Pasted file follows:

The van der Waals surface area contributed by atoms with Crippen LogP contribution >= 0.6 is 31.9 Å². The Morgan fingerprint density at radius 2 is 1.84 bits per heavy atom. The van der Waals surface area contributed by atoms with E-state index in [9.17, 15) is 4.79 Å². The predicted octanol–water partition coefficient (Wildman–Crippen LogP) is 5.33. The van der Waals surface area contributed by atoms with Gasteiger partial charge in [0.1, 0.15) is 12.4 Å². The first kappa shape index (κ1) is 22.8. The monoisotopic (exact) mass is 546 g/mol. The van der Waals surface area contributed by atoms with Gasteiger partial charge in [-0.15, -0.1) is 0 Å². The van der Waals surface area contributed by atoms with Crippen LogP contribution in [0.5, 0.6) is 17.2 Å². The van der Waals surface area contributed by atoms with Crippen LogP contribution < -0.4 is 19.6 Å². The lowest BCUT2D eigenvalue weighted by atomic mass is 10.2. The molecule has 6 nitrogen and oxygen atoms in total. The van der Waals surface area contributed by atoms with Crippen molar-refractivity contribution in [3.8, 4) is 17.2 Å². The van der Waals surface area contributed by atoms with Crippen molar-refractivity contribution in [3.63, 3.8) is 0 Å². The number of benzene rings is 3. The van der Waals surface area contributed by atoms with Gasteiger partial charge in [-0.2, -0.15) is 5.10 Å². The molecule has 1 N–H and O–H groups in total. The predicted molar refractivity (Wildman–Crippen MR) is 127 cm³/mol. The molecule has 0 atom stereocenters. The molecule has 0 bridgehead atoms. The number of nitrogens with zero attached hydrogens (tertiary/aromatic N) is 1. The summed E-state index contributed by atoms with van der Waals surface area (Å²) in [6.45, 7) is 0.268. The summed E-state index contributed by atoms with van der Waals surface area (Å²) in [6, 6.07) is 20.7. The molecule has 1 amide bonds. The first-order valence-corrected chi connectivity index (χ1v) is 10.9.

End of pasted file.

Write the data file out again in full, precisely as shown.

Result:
The van der Waals surface area contributed by atoms with Crippen LogP contribution >= 0.6 is 31.9 Å². The Morgan fingerprint density at radius 2 is 1.84 bits per heavy atom. The van der Waals surface area contributed by atoms with E-state index in [9.17, 15) is 4.79 Å². The predicted octanol–water partition coefficient (Wildman–Crippen LogP) is 5.33. The van der Waals surface area contributed by atoms with Gasteiger partial charge in [0.1, 0.15) is 12.4 Å². The first kappa shape index (κ1) is 22.8. The monoisotopic (exact) mass is 546 g/mol. The van der Waals surface area contributed by atoms with Gasteiger partial charge in [-0.15, -0.1) is 0 Å². The van der Waals surface area contributed by atoms with Crippen LogP contribution in [0.5, 0.6) is 17.2 Å². The van der Waals surface area contributed by atoms with Crippen LogP contribution < -0.4 is 19.6 Å². The lowest BCUT2D eigenvalue weighted by atomic mass is 10.2. The molecule has 6 nitrogen and oxygen atoms in total. The van der Waals surface area contributed by atoms with Crippen molar-refractivity contribution in [3.8, 4) is 17.2 Å². The van der Waals surface area contributed by atoms with Crippen molar-refractivity contribution in [3.63, 3.8) is 0 Å². The number of benzene rings is 3. The van der Waals surface area contributed by atoms with Gasteiger partial charge in [-0.2, -0.15) is 5.10 Å². The molecule has 1 N–H and O–H groups in total. The predicted molar refractivity (Wildman–Crippen MR) is 127 cm³/mol. The molecule has 0 atom stereocenters. The molecule has 0 bridgehead atoms. The number of nitrogens with zero attached hydrogens (tertiary/aromatic N) is 1. The summed E-state index contributed by atoms with van der Waals surface area (Å²) in [6.45, 7) is 0.268. The summed E-state index contributed by atoms with van der Waals surface area (Å²) in [6, 6.07) is 20.7. The molecule has 1 amide bonds. The first-order valence-corrected chi connectivity index (χ1v) is 10.9.